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[Weekender] Shared housing takes root

New forms of residency save space, facilities and foster interaction

Sohaengju, a family shared housing unit (Kim Myung-sub/The Korea Herald)
Sohaengju, a family shared housing unit (Kim Myung-sub/The Korea Herald)

An upscale apartment overlooking the Hangang River in Mapo, Seoul, is home to eight women who have a special interest in films.

Rent on a flat of a similar size averages 3.5 million won ($3,230) per month with a 100 million won deposit. But they pay only a fifth of the market price as they share facilities including bathrooms, kitchen and living room.

It is one of the nine apartment units leased by Woozoo, a shared housing company. Each unit has a particular theme for tenants, such as “start-up hopefuls,” “adventurers,” “film aficionados” and “culinary devotees.”

“Shared housing is in the initial stage of being introduced in Korea, but there has always been a high demand. Tenants can cut down on cost by splitting the rent, while leasers see 150-200 percent more profit than getting monthly rent from a family,” Kim Jeong-heon, company chief executive said.

Launched in 2013, the company remodels and re-leases “jeonse” houses ― a unique derivative of an old Korean system in which tenants live rent free for two years after paying a large deposit.

Rent fee varies by apartment conditions and locations, from 350,000 won to 650,000 won, plus a deposit of two months’ rent.

Woozoo’s cheap housing deal is sweeter for college students and office workers who cannot afford the skyrocketing price of monthly rent.

Seoul is a city notorious for high housing costs. According to the Ministry of Land, Infrastructure and Transport, Seoul’s average rent fee jumped from 289,000 won a month in 2006 to 421,000 won in 2012.

The tenants share not only costs and space but also their lives and interests. 

The interior of one of Woozoo’s apartments
The interior of one of Woozoo’s apartments

“Woozoo is not a real-estate business but it’s closer to a culture or community business,” Kim said.

“The real-estate market is going through difficult times. Leasers are hunting for new sources of profit and tenants want more elements that could enrich their living,” Kim said. “The two sides meet each others’ needs perfectly.”

The company is planning to re-lease 30 flats to some 200 people in their 20s and 30s this year.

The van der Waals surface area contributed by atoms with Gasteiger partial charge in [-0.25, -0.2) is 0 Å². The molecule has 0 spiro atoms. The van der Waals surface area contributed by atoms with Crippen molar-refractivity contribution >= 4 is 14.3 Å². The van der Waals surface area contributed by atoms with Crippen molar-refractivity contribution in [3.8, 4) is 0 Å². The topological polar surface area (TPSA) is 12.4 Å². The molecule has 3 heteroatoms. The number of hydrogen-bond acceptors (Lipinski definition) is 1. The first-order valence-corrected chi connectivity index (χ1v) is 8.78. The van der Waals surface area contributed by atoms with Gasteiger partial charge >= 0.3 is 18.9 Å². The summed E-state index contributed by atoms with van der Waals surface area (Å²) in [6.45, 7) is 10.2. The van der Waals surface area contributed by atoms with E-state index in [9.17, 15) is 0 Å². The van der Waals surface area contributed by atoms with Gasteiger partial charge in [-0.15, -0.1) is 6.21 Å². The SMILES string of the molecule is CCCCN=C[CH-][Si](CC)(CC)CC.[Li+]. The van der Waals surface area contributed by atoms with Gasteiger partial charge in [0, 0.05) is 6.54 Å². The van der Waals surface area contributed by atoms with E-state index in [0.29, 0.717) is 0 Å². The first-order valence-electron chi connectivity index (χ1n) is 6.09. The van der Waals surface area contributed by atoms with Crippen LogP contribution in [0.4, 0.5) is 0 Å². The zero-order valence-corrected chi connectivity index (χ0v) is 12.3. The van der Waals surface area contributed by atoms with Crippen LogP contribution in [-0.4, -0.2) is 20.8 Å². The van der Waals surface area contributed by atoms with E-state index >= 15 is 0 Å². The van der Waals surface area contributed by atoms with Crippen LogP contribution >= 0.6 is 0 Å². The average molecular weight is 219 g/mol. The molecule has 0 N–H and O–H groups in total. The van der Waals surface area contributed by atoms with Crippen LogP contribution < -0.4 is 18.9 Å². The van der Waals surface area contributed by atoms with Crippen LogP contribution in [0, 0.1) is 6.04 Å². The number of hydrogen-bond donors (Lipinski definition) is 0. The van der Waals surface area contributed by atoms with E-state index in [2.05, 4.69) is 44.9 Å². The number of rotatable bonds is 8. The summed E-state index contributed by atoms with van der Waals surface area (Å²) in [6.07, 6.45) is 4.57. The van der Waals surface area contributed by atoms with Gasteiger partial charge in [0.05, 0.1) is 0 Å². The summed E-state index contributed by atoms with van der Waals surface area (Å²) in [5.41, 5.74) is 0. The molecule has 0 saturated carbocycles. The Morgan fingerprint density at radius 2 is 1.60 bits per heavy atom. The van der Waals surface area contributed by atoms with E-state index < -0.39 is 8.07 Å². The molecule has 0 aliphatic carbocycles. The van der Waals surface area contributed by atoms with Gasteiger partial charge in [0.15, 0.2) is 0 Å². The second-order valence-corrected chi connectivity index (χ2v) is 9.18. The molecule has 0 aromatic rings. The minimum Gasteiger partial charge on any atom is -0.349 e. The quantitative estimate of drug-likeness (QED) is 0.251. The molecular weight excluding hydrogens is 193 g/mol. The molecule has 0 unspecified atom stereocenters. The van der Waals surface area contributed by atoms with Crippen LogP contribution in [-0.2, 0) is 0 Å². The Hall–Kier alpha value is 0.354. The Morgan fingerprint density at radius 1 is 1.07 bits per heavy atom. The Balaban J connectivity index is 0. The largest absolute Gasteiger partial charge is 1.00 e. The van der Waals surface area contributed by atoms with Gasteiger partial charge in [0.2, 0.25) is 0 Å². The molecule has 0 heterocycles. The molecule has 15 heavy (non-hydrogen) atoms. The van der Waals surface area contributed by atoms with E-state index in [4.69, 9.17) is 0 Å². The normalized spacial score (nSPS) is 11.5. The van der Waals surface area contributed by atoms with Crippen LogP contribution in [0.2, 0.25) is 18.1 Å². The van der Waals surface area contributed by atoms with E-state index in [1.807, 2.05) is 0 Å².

Lee Seung-chul, a barista in Seoul, says he chose to move into an Woozoo apartment last September after his parents stopped paying for his housing after graduation.

“I wanted to live in Seoul but I realized getting a place was way too expensive,” Lee said.

“Sometimes, I end up spending more money than I initially planned when hanging out with my flatmates. But that doesn’t concern me since getting to know these people is more important for me.” 

Community-focused life is embedded in the design of another shared housing apartment, run by a company called Sohaengju, in which nine households are living.

The first floor is used as a parking area and also a child-friendly open space. The second floor contains a common dining room, in which community meals are served every evening.

The spacious dining room is also used as a children’s play area, for intimate get-togethers and also for weekly classes, such guitar lessons. There are also woodworking and crafts rooms with a shared a bathroom on the second floor. The nine housing units are located from the third to sixth floors. The rooftop terrace contains communal and gardening areas.

There is also a common storage area located in the elevator hallway, where residents store some items such as suitcases, gardening tools or heaters, to share when they need.

“The whole idea was to foster interaction between residents,” said Park Heong-sup, co-founder of Sohaengju.

The idea was first started by parents who wished to raise their children together at a home.

“We all agreed to build a house where our children can be safe and play and enjoy more freely.”

The house was completed in 2011. It took nearly 10 months to complete the nine-unit apartment building ― three or four months longer than the ordinary construction process of a building that size because all residents put their input into the design.

Park said he believes the shared house is environmentally friendly and saves more space because of the shared facilities and amenities.

“I think one of the best advantages of living in the shared house is that parents can share child care burdens,” Park Jong-suk, 41, a mother of three, said.

Thanks to the large common areas and a strong connection between the residents, mothers often take turns looking after the children, she said.

“It’s really a big help. I think I could not possibly raise my three kids if I was living somewhere else,” she added.

The company has already built two more shared houses in and around Seoul, and the completion of the fourth house is due in September.

“We want to build more shared houses to allow the residents’ communal life be the focus. We want to make sure the house is more than just four walls to live in,” he added.

By Oh Kyu-wook and Suk Gee-hyun


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